Book Excerpt: 'The Punch'

John Lucas had been in the lane when the whistle blew. He continued to the basket, put an uncontested layup through the hoop, and caught the ball as it came through the net. He turned and ran back to the scene with the ball still in his hands. "My first instinct was to turn and run," he said. "I saw Rudy, I looked at Kermit, and I thought, 'Oh my God, what has happened here?'" he said. "I remember I had the ball in my hands, and the first thing I thought was that I just wanted to get out of there. I just didn't want to be at that place. It was too gruesome."

Tomjanovich knew none of this when he came to. He wasn't in that much pain when Vandervoort got him into a sitting position, but he was confused. It hadn't been the scoreboard; it had been Kermit Washington. "I was dazed and woozy, and Tricky was telling me Kermit hit me. All I could think was, 'Why would he hit me? I wasn't even fighting with him.'"

Nowadays, he wouldn't have been allowed to move. He would have been told to stay down and a stretcher would have been brought out for him. But this was 1977. He got up slowly, aided by Vandervoort, with a towel over his face to try to stop the blood. Getting up, he looked right at West. It was then that he understood for the first time that this was more than a bloody nose.

"He just had this look on his face," Tomjanovich said. "It was the kind of look you see when someone can't believe what they're seeing. I remember thinking I must look pretty bad. But I had no idea how bad."

Tomjanovich had no idea how fortunate he was that Vandervoort had figured out very quickly that he had a serious injury. As he left the court with Vandervoort, Tomjanovich was trailed by Dr. Clarence Shields, one of the Lakers' team doctors. Washington had already left, escorted by security and by Dr. Robert Kerlan, the Lakers' senior team doctor, who went back to the locker room with him to examine his hand.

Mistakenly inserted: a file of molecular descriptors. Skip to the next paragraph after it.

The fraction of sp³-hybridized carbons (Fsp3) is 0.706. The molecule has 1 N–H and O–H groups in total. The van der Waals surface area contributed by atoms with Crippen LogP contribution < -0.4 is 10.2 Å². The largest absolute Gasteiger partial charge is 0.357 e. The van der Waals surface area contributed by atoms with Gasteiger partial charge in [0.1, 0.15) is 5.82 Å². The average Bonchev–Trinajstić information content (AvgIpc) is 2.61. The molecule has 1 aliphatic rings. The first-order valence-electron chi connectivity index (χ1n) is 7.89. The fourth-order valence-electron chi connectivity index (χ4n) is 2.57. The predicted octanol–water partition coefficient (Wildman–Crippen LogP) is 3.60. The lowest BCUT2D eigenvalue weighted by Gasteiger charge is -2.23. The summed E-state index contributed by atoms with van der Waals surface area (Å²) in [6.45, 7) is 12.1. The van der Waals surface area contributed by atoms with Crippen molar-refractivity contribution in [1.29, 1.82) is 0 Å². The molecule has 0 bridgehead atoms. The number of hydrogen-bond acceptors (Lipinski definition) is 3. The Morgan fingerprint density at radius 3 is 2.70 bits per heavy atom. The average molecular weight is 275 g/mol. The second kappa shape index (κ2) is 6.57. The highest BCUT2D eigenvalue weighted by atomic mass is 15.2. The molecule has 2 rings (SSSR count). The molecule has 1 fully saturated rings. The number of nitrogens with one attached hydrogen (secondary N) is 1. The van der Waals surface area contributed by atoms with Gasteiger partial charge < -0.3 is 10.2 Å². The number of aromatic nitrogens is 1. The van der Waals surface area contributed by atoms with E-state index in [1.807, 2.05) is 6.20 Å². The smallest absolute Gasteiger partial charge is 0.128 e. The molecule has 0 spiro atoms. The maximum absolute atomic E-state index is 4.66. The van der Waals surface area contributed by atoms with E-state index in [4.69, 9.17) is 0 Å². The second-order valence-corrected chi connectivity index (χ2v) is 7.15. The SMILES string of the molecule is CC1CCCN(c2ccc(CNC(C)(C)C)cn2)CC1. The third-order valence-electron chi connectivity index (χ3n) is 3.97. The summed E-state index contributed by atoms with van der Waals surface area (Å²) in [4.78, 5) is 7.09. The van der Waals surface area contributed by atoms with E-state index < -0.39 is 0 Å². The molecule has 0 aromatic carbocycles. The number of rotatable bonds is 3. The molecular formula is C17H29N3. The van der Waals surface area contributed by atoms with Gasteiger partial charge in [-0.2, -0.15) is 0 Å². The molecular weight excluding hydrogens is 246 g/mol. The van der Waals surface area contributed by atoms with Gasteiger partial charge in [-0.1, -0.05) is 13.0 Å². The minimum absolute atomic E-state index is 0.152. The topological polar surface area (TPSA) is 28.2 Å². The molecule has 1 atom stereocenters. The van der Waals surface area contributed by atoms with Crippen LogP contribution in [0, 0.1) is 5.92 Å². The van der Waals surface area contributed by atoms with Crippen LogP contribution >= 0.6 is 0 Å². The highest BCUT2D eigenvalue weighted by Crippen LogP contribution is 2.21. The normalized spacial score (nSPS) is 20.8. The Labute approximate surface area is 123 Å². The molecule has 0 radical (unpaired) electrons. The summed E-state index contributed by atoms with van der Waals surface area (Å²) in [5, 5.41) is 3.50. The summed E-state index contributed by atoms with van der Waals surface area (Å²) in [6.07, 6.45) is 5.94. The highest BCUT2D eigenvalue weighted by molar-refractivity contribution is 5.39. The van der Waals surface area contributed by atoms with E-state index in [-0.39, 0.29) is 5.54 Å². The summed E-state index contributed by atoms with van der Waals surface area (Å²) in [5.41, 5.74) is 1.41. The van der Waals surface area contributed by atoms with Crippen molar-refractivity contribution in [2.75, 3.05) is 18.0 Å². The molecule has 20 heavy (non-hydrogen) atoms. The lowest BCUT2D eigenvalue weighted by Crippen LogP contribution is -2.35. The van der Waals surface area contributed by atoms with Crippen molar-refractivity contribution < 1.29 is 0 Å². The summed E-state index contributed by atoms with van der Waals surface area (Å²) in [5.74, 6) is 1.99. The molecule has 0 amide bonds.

As he walked off, Tomjanovich could hear a man directly over the tunnel leading to the dressing rooms screaming profanities at him. "He should have killed you, Tomjanovich," the man yelled. "Should have killed you."

Standing in front of the man, eyes filled with tears, was a youngster Tomjanovich recognized as someone who had come to his basketball camp years earlier. Tomjanovich wasn't sure whether the boy was crying because of what he looked like or because of what the man was yelling. Either way, he went from wobbly to furious in an instant.

"Let's get this done fast, Trick," he said. "Put some gauze in my nose or whatever and get me back out there."

Vandervoort said nothing. Once they were out of the arena and in the hallway under the stands, they had to walk past the Lakers' dressing room and around a corner to where the visitors' dressing room was located. The first person Tomjanovich saw in the hallway was Washington. By then the media was in the hallway — Bonk and George White from Houston and two of the three Lakers beat writers — Rich Levin of the Herald-Examiner and Mitch Chortkoff from the Orange County Register. Green was still on the court.

"Kermit was still wound up," Bonk said. "He was pacing up and down in the hallway, just all pumped up on adrenaline, when Rudy and Vandervoort got there."

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